VALIE EXPORT. ELONGATION, 1976 / Print 1980. B/W silver gelatine print on baryta paper laid on chip board, 82 x 56 cm. © VALIE EXPORT/ Bildrecht 2019. Courtesy Galerie Thaddaeus Ropac, London | Paris | Salzburg. Photo: Ben Westoby.

AMc: Certainly the setting must be key. You were always adamant that your Aktions were always performed outside of galleries and conventional art spaces. Was your desire to reach a wider and unprimed audience?

VE: Maybe.

AMc: What have you seen change over the past four decades in terms of feminist artists subverting and challenging the male gaze?

VE: When I have appeared naked in performances, I have noticed that the naked body is no longer viewed with such a voyeuristic gaze.

AMc: How much easier do you think it is to be a female artist today than when you set out?

VE: It’s easier, but still very difficult.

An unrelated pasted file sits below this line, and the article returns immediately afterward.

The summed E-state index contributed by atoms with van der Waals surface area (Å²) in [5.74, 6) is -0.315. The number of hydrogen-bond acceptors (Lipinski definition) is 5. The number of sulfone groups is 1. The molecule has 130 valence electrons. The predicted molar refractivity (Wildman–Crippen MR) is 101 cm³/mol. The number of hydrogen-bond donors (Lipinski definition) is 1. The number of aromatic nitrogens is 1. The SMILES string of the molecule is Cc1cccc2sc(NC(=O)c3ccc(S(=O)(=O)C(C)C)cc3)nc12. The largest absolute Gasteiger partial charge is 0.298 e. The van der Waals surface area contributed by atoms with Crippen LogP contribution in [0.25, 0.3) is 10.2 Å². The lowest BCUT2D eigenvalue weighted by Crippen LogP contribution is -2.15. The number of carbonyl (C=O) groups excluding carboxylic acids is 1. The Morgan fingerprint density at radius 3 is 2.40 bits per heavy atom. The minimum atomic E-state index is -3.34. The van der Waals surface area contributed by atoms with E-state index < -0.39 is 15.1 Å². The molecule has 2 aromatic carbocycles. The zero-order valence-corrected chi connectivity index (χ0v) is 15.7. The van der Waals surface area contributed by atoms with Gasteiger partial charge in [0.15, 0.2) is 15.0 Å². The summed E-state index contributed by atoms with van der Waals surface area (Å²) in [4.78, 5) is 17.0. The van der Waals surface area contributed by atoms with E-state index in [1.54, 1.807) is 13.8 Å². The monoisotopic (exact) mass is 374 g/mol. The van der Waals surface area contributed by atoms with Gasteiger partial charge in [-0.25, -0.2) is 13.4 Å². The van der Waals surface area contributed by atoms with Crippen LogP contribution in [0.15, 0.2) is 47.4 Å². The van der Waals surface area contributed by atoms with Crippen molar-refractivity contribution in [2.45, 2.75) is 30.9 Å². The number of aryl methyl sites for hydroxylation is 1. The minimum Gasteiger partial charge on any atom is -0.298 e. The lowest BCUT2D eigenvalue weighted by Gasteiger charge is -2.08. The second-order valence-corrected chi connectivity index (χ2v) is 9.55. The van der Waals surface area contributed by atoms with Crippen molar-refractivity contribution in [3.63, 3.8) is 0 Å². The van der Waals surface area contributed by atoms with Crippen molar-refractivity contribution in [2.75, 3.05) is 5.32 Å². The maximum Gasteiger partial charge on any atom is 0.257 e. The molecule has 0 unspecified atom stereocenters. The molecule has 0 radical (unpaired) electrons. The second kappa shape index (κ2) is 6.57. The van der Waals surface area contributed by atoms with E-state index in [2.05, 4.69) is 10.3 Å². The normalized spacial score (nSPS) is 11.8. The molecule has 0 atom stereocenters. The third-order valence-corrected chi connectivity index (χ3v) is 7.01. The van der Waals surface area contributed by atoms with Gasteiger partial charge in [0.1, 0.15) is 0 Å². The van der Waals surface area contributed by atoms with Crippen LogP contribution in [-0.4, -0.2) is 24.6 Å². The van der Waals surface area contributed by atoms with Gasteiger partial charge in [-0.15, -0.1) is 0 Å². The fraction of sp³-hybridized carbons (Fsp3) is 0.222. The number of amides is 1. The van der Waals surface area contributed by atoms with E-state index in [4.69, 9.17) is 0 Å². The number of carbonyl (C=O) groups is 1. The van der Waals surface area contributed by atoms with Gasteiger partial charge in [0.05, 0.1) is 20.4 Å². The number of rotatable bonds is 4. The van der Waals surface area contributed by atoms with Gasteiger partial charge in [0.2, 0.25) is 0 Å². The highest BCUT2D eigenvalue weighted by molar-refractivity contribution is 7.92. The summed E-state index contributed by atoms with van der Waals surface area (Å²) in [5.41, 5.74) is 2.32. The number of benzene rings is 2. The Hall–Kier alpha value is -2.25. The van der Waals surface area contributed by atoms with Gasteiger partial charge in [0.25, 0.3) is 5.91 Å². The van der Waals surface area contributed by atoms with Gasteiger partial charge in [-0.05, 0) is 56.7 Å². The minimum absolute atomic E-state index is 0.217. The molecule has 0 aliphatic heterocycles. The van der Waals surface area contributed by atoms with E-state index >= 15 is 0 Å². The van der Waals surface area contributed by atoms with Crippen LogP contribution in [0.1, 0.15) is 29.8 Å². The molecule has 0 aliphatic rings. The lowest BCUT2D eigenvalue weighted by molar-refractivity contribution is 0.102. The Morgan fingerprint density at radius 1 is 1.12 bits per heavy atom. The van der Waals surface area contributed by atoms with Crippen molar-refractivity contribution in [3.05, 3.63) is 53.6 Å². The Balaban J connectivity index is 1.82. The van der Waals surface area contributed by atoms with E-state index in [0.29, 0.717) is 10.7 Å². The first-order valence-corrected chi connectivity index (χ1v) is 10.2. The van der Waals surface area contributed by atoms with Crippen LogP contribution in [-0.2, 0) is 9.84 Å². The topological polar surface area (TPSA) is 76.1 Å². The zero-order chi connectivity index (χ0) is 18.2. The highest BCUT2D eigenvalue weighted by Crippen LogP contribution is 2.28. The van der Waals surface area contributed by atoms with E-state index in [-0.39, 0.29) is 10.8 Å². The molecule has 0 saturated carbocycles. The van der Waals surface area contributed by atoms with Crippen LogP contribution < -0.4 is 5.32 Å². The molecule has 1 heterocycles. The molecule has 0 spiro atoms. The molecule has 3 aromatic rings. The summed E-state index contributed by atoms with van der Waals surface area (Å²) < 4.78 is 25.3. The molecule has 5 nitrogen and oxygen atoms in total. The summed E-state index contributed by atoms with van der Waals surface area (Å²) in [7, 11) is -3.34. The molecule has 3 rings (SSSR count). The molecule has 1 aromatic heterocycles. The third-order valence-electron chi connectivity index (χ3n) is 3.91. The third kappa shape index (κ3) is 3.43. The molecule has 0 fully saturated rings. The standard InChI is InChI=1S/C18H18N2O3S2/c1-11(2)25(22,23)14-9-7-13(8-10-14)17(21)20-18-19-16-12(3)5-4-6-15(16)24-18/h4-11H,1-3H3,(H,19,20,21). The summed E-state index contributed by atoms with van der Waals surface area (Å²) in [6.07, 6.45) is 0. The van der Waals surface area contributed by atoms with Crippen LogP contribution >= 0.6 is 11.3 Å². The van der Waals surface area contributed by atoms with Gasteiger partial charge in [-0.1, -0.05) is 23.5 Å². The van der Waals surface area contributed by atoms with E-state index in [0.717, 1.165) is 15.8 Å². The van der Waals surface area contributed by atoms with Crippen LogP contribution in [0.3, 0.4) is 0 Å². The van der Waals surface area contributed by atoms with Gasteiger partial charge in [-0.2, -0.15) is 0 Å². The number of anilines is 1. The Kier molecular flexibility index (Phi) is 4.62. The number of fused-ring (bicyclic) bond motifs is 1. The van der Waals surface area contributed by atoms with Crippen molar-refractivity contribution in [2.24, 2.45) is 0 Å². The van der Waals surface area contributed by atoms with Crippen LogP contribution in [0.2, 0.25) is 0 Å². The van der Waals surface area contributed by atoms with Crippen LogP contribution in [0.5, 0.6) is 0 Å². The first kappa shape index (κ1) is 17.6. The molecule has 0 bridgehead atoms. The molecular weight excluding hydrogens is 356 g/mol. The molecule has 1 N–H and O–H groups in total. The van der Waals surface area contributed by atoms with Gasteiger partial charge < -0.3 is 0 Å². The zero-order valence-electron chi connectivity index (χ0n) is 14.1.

AMc: How difficult was it for you to become successful? What were some of the early way markers of your success?

VE: I once said that success is rocky. I think I was very analytical about my artistic expression right from the start.

AMc: At what point did you feel you had made it as an artist on the international stage? Was it difficult to be taken seriously for your art, rather than just for a woman causing outrage and provocation?

VE: I don’t know when that point was. There wasn’t a point as such. It depends whether you’re talking about my conceptual art, photography, performance, installations, or objects …

AMc: Finally, are you still making art today?

VE: Yes, of course. I am working on a big dome in which my video Würfelspiel (Dice Game) will play. It is a very intense video in high resolution – an exciting work with many possibilities.

VALIE EXPORT: The 1980 Venice Biennale Works is at Galerie Thaddaeus Ropac, London, until 25 January 2020.